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Chlamydia
Health Guide
Chlamydia
What is Chlamydia
Chlamydia is an infection caused by a bacteria called Chlamydia trichomatis. This bacteria can affect the skin of the male urethra (tube in the penis), female cervix (opening of the womb), rectum (anus-bottom) and smetimes the throat and eyes.


Symptoms in Women


  • Vaginal discharge.
  • Painful sex.
  • Pain in lower tummy.
  • Change in periods.

Some people may have all of these symptoms or none at all.


Symptoms in Men
Men who have symptoms of chlamydia usually have a discharge from the penis. It may also be painful or burning when passing urine. These symptoms usually occur 2-4 weeks after the sexual contact but many men have no symptoms what so ever but they can still spread the disease.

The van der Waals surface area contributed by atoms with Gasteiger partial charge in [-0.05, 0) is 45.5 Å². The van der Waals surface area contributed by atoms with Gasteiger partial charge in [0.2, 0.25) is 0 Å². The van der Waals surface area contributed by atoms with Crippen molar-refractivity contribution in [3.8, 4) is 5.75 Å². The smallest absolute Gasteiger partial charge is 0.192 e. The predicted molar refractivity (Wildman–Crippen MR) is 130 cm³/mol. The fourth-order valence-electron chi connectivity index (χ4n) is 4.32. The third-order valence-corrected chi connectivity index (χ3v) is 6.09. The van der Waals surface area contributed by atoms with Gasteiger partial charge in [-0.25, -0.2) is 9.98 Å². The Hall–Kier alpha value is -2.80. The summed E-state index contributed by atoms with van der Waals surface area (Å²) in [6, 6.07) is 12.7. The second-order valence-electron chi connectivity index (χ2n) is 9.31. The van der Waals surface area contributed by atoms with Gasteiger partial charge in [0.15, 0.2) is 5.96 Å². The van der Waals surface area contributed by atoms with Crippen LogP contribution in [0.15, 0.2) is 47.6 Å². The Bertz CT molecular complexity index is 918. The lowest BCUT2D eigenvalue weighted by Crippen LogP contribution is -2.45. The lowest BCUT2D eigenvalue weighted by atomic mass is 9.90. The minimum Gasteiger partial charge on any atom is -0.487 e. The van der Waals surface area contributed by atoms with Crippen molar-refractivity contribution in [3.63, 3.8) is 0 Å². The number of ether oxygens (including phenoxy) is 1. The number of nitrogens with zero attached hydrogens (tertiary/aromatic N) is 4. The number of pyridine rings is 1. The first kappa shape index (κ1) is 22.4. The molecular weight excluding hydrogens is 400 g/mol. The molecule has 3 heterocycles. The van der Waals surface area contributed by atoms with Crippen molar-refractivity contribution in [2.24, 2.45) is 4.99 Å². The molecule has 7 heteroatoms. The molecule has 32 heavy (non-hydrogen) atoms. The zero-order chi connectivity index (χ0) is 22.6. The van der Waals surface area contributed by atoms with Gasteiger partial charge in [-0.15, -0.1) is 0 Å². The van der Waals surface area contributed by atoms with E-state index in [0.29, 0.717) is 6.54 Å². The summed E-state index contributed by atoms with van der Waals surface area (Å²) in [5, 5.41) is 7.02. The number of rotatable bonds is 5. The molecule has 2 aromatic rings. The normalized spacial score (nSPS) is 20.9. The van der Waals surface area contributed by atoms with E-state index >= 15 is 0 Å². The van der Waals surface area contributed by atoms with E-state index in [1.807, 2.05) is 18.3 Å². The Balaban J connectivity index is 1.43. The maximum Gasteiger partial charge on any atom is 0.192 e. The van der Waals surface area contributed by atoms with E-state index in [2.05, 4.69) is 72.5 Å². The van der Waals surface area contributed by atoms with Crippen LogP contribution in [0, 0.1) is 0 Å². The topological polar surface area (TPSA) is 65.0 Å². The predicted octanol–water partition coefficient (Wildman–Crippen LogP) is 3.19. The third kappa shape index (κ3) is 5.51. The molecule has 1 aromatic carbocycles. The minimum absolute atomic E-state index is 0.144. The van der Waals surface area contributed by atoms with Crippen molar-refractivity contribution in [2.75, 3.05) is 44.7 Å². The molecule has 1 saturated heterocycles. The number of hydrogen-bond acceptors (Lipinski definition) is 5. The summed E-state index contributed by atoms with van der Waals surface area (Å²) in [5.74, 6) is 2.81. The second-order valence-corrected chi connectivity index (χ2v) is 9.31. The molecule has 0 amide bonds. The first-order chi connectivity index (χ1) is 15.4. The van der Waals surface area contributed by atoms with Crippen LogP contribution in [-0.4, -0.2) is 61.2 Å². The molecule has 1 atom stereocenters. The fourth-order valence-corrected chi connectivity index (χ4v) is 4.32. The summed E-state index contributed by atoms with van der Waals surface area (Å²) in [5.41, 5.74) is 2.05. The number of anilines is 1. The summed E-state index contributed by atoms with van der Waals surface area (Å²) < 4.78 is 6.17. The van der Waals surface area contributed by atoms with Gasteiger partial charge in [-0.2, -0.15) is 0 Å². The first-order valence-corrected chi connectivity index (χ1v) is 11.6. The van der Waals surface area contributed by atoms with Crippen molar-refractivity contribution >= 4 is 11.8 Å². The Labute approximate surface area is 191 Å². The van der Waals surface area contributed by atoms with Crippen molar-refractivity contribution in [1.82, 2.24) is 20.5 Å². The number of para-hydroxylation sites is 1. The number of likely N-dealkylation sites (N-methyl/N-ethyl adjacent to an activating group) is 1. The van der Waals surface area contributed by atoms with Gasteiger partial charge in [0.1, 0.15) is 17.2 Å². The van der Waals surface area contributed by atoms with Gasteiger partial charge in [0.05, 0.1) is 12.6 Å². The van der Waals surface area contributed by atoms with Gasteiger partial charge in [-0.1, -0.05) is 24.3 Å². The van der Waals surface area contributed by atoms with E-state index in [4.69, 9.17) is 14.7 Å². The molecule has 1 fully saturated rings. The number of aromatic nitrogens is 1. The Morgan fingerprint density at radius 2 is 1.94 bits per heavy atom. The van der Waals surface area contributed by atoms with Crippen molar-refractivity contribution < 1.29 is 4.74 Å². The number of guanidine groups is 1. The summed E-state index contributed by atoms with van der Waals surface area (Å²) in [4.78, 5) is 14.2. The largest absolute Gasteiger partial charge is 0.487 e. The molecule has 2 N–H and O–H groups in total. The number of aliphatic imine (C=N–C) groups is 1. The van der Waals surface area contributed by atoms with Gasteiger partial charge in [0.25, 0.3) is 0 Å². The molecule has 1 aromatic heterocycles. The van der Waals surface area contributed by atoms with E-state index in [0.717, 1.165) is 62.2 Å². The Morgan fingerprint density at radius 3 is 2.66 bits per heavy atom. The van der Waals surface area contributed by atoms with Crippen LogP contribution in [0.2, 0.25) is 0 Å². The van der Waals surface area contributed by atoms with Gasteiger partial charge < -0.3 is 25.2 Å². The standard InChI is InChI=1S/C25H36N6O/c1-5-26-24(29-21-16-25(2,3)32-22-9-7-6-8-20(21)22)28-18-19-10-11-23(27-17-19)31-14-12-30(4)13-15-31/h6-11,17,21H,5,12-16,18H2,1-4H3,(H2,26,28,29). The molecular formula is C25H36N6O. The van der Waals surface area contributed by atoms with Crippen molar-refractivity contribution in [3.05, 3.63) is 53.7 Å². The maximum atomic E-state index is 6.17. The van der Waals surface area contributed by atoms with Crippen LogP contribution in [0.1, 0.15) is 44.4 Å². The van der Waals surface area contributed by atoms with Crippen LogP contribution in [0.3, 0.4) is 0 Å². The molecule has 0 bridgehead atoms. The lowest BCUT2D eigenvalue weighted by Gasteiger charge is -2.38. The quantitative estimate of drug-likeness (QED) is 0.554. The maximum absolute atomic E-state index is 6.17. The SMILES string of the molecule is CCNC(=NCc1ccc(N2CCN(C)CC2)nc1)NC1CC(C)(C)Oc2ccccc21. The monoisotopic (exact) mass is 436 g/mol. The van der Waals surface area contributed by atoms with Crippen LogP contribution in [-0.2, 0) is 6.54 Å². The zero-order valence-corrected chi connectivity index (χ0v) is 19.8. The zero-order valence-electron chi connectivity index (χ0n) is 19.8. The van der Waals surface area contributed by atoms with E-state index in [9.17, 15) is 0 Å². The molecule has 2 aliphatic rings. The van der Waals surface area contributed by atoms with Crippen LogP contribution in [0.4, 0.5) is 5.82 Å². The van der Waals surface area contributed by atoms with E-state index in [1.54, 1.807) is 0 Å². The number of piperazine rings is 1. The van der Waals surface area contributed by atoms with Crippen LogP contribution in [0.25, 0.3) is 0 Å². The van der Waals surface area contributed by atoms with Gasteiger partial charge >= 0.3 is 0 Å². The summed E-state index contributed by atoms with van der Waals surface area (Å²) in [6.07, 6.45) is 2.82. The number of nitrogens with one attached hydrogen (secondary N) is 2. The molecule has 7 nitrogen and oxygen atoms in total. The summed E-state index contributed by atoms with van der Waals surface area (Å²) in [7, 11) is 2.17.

How is it Diagnosed?
Chlamydia should be diagnosed by the sexual health clinic or your doctor. To diagnose the disease a woman needs to a vaginal examination and swabs and a man needs to have a penile swab or urine test.


Treatment
To treat chlamydia a man or a woman needs to take 10 to 14 days of antiniotics by mouth. Doxycycline is given to all but pregnant or allergic people who are then given erythromycin. These antibiotics must be taken every day as directed until finished. Also all sexual partners for the last three months must be treated. For help on how to contact your sexual partners you should contact your nearest sexual health clinic.



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